- Posted March 21, 2014 by
This iReport is part of an assignment:
The written word: Your personal essays
PhantomX - Staying in the Underemployed Closet
Today I filed! Not as in "my taxes" or "for a divorce." I was given a stack of papers and told to file them, in alphabetical order, according to year. I’m both grateful and resentful that it pays the bills.
I went from managing multi-million dollar projects to filing in a span of a few months. It's now my 2-year anniversary of being underemployed. I had a job - a career that allowed me to oversee departments and projects with creative input and fiduciary oversight in a field that I was passionate about. I enjoyed the weekends, but I looked forward to Monday morning too. I had spent my life's work on what was fulfilling and added meaning - and then it was gone.
At first I thought I'll find a job in a few months. I didn't have a large nest egg, but I could live frugally and survive until then. Barely survive was more like it. Despite my very best efforts, I couldn't find employment. So I lost my home, lost my health insurance and had to borrow from family to stay a float.
Sending out resumes by the hundreds produced many hopeful moments. But hopeful moments don't pay the bills. I needed a plan that would bring in income - any income because my bank account was dry.
My solution was to try what benefited me during my summer years in college. Temporary agencies offer a great opportunity to get work fast and get paid every week. The salaries were better than working at a department store and it didn't require that I stand on my feet all day.
Unfortunately, what worked in my twenties wasn’t so easy in my forties. I seemed to get the same response from the temp agencies, "You are overqualified. No one will hire you even as a temp because you have management experience. They want an assistant."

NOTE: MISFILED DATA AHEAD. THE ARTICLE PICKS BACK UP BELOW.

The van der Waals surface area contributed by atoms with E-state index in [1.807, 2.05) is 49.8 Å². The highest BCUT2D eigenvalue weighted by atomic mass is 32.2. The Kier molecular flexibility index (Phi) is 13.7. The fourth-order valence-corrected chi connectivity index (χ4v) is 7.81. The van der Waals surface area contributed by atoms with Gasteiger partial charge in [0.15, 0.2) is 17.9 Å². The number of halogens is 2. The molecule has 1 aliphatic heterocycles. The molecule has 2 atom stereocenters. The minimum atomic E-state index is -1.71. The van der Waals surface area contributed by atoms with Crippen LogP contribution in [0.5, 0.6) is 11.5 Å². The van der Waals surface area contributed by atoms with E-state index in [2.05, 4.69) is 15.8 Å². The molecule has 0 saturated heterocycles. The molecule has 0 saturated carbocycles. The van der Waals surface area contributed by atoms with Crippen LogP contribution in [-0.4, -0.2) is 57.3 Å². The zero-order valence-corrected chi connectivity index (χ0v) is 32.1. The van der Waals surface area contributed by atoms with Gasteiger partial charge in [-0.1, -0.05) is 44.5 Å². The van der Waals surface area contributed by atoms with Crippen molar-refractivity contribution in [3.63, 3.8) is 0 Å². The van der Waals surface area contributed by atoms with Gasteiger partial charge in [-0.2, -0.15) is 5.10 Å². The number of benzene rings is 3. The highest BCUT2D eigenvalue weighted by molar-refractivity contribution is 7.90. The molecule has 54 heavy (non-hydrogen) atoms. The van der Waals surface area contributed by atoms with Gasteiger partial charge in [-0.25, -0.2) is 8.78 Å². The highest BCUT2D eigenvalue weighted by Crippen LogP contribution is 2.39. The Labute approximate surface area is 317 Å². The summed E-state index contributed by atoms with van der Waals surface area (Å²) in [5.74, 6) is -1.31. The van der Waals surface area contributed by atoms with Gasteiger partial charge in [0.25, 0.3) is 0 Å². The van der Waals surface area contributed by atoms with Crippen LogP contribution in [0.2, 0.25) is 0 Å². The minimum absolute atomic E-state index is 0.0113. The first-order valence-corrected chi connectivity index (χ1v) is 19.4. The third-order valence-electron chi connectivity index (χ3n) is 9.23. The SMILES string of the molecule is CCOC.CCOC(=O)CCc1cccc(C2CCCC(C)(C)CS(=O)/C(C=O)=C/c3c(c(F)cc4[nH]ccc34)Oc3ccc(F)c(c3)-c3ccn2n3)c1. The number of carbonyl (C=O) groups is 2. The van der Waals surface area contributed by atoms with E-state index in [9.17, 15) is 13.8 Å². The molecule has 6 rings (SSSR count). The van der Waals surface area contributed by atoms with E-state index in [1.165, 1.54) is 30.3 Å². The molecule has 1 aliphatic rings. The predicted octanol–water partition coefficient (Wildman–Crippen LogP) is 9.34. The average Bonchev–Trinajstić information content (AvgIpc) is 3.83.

Still very desperate for work, I came up with a revised plan. After decades of fully realizing my identity, I knew I had to hide it in order to gain work. I had to become a version of myself. Same social security number, but new name, new resume, and new work history. I joined the witness protection program for unemployable executives.
I created what soon became my saving grace and later my hell on earth - the Phantom Executive. I decided to give these companies exactly what they wanted in an assistant by making all my management experience disappear. It meant that I reworked my resume to highlight my experience only as it relates to an administrative assistant's responsibilities. They want someone who can handle a busy schedule, I've got experience in that area. Coordinate meetings? Check. Book travel, prepare correspondence, process expense reports? Check, check and check! I even took on a "nickname" - a new first name, so my real identity couldn't be Googled. These omissions were a form of deception. But I was willing to live with it to put food on the table. And with in ten days, I did just that.
So began my life as a PhantomX disguised as an administrative assistant, slash receptionist, slash customer service rep. Those first few weeks I was so grateful. I had been eating like a starved college student with peanut butter sandwiches three meals a day. But at my temporary place of employment, there were days the executives had catered meetings, and the leftovers would be mine (and the other support staff) to devour.
But a phantom is a phantom and while my supervisors praised the temporary agency for my efficiencies, I was no longer seated around the conference room table. Employees no longer cared about my opinions on budgets, restructuring, or marketing appeal. Heck, they even ignored my comments on the latest Good Wife episode. But I comforted myself with my belief that my situation was only temporary. Surely in a few weeks I would be gone. But those weeks turned into months, and those months turned into a permanent position being offered, which I never took. It in turn forced me leave for my next temporary assignment. And the cycle continues.
Feeling invisible, a life of deception, self-esteem at its lowest. Was this a demise of my own making? If I could only learn to love my new lot in life. Unfortunately, that pesky thing called hope won’t let well enough alone. I continue to apply to jobs within the career that I love. Every time the phone rings, every email I get, every job interview, I think it could be the one that changes everything. But I’ll also add that I am mentally and emotionally exhausted from the pursuit. The PhantomX is fading. The soul of who I was... who I think I really am is disappearing.
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